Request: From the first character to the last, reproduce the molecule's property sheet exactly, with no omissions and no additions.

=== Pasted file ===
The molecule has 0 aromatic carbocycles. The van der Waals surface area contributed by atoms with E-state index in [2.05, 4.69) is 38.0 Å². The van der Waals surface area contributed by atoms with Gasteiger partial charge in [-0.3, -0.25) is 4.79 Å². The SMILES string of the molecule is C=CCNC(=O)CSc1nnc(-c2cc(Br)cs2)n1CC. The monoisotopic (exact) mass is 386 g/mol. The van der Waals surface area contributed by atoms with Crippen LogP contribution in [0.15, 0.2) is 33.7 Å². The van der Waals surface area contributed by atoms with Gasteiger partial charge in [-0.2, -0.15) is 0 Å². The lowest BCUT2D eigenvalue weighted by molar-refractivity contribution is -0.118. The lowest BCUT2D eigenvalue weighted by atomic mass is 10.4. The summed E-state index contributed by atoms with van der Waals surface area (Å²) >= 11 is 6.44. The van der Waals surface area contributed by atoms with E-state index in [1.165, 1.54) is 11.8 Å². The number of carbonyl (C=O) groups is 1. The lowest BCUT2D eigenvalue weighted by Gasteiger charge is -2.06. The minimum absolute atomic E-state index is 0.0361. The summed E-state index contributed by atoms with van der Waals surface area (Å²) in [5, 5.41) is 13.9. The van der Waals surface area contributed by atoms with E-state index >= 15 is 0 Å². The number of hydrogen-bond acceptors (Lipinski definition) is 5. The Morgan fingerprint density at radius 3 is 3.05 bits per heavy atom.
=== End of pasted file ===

The molecule has 0 aromatic carbocycles. The van der Waals surface area contributed by atoms with E-state index in [2.05, 4.69) is 38.0 Å². The van der Waals surface area contributed by atoms with Gasteiger partial charge in [-0.3, -0.25) is 4.79 Å². The SMILES string of the molecule is C=CCNC(=O)CSc1nnc(-c2cc(Br)cs2)n1CC. The monoisotopic (exact) mass is 386 g/mol. The van der Waals surface area contributed by atoms with Crippen LogP contribution in [0.15, 0.2) is 33.7 Å². The van der Waals surface area contributed by atoms with Gasteiger partial charge in [-0.2, -0.15) is 0 Å². The lowest BCUT2D eigenvalue weighted by molar-refractivity contribution is -0.118. The lowest BCUT2D eigenvalue weighted by atomic mass is 10.4. The summed E-state index contributed by atoms with van der Waals surface area (Å²) >= 11 is 6.44. The van der Waals surface area contributed by atoms with E-state index in [1.165, 1.54) is 11.8 Å². The number of carbonyl (C=O) groups is 1. The lowest BCUT2D eigenvalue weighted by Gasteiger charge is -2.06. The minimum absolute atomic E-state index is 0.0361. The summed E-state index contributed by atoms with van der Waals surface area (Å²) in [5, 5.41) is 13.9. The van der Waals surface area contributed by atoms with E-state index >= 15 is 0 Å². The number of hydrogen-bond acceptors (Lipinski definition) is 5. The Morgan fingerprint density at radius 3 is 3.05 bits per heavy atom.